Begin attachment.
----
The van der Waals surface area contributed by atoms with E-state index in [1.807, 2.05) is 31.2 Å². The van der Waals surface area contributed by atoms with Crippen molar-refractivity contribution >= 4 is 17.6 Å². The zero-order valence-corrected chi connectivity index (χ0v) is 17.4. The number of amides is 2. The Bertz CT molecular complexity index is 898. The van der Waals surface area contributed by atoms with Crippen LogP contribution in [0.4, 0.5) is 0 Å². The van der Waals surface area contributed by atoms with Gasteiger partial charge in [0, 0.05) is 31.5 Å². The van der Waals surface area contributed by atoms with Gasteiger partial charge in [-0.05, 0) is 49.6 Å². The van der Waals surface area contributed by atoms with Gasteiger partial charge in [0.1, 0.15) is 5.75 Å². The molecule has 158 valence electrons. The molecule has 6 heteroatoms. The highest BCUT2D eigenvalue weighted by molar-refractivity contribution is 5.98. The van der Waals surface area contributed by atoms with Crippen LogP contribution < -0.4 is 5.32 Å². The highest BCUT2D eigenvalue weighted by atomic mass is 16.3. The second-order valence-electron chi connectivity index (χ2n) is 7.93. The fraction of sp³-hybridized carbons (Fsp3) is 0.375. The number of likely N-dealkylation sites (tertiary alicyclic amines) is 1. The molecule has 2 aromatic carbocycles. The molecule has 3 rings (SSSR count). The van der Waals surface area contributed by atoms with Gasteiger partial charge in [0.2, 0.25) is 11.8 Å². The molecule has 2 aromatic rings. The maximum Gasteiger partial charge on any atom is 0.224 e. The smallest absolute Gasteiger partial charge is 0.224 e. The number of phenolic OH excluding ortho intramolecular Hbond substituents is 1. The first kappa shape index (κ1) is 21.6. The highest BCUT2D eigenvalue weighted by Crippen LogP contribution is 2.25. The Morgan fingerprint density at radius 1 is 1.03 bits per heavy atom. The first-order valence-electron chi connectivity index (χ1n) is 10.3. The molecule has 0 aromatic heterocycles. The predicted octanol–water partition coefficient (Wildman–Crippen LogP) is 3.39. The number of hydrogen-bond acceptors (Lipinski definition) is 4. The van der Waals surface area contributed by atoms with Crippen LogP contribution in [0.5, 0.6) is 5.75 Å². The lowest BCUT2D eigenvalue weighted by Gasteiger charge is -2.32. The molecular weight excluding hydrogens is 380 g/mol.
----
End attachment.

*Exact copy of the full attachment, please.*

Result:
The van der Waals surface area contributed by atoms with E-state index in [1.807, 2.05) is 31.2 Å². The van der Waals surface area contributed by atoms with Crippen molar-refractivity contribution >= 4 is 17.6 Å². The zero-order valence-corrected chi connectivity index (χ0v) is 17.4. The number of amides is 2. The Bertz CT molecular complexity index is 898. The van der Waals surface area contributed by atoms with Crippen LogP contribution in [0.4, 0.5) is 0 Å². The van der Waals surface area contributed by atoms with Gasteiger partial charge in [0, 0.05) is 31.5 Å². The van der Waals surface area contributed by atoms with Gasteiger partial charge in [-0.05, 0) is 49.6 Å². The van der Waals surface area contributed by atoms with Gasteiger partial charge in [0.1, 0.15) is 5.75 Å². The molecule has 158 valence electrons. The molecule has 6 heteroatoms. The highest BCUT2D eigenvalue weighted by molar-refractivity contribution is 5.98. The van der Waals surface area contributed by atoms with Crippen LogP contribution < -0.4 is 5.32 Å². The highest BCUT2D eigenvalue weighted by atomic mass is 16.3. The second-order valence-electron chi connectivity index (χ2n) is 7.93. The fraction of sp³-hybridized carbons (Fsp3) is 0.375. The number of likely N-dealkylation sites (tertiary alicyclic amines) is 1. The molecule has 2 aromatic carbocycles. The molecule has 3 rings (SSSR count). The van der Waals surface area contributed by atoms with Gasteiger partial charge in [0.2, 0.25) is 11.8 Å². The molecule has 2 aromatic rings. The maximum Gasteiger partial charge on any atom is 0.224 e. The smallest absolute Gasteiger partial charge is 0.224 e. The number of phenolic OH excluding ortho intramolecular Hbond substituents is 1. The first kappa shape index (κ1) is 21.6. The highest BCUT2D eigenvalue weighted by Crippen LogP contribution is 2.25. The Morgan fingerprint density at radius 1 is 1.03 bits per heavy atom. The first-order valence-electron chi connectivity index (χ1n) is 10.3. The molecule has 0 aromatic heterocycles. The predicted octanol–water partition coefficient (Wildman–Crippen LogP) is 3.39. The number of hydrogen-bond acceptors (Lipinski definition) is 4. The van der Waals surface area contributed by atoms with Crippen LogP contribution in [0.5, 0.6) is 5.75 Å². The lowest BCUT2D eigenvalue weighted by Gasteiger charge is -2.32. The molecular weight excluding hydrogens is 380 g/mol.